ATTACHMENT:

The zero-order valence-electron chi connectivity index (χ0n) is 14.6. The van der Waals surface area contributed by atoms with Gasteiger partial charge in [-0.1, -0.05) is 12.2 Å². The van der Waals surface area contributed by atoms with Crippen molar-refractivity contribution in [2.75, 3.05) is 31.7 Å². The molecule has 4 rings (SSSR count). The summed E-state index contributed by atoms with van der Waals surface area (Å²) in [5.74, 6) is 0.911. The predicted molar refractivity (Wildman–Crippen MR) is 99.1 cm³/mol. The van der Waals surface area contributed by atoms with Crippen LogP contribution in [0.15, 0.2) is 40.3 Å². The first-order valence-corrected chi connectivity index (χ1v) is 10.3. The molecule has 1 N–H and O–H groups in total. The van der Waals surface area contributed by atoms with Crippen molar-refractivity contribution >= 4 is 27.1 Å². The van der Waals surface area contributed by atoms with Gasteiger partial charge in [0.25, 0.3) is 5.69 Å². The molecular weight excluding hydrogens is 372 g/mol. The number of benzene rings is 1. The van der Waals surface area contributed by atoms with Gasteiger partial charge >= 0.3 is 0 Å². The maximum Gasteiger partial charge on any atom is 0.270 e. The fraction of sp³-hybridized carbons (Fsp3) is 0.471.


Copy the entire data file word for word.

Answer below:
The zero-order valence-electron chi connectivity index (χ0n) is 14.6. The van der Waals surface area contributed by atoms with Gasteiger partial charge in [-0.1, -0.05) is 12.2 Å². The van der Waals surface area contributed by atoms with Crippen molar-refractivity contribution in [2.75, 3.05) is 31.7 Å². The molecule has 4 rings (SSSR count). The summed E-state index contributed by atoms with van der Waals surface area (Å²) in [5.74, 6) is 0.911. The predicted molar refractivity (Wildman–Crippen MR) is 99.1 cm³/mol. The van der Waals surface area contributed by atoms with Crippen LogP contribution in [0.15, 0.2) is 40.3 Å². The first-order valence-corrected chi connectivity index (χ1v) is 10.3. The molecule has 1 N–H and O–H groups in total. The van der Waals surface area contributed by atoms with Crippen molar-refractivity contribution >= 4 is 27.1 Å². The van der Waals surface area contributed by atoms with Gasteiger partial charge in [0.25, 0.3) is 5.69 Å². The molecular weight excluding hydrogens is 372 g/mol. The number of benzene rings is 1. The van der Waals surface area contributed by atoms with Gasteiger partial charge >= 0.3 is 0 Å². The maximum Gasteiger partial charge on any atom is 0.270 e. The fraction of sp³-hybridized carbons (Fsp3) is 0.471.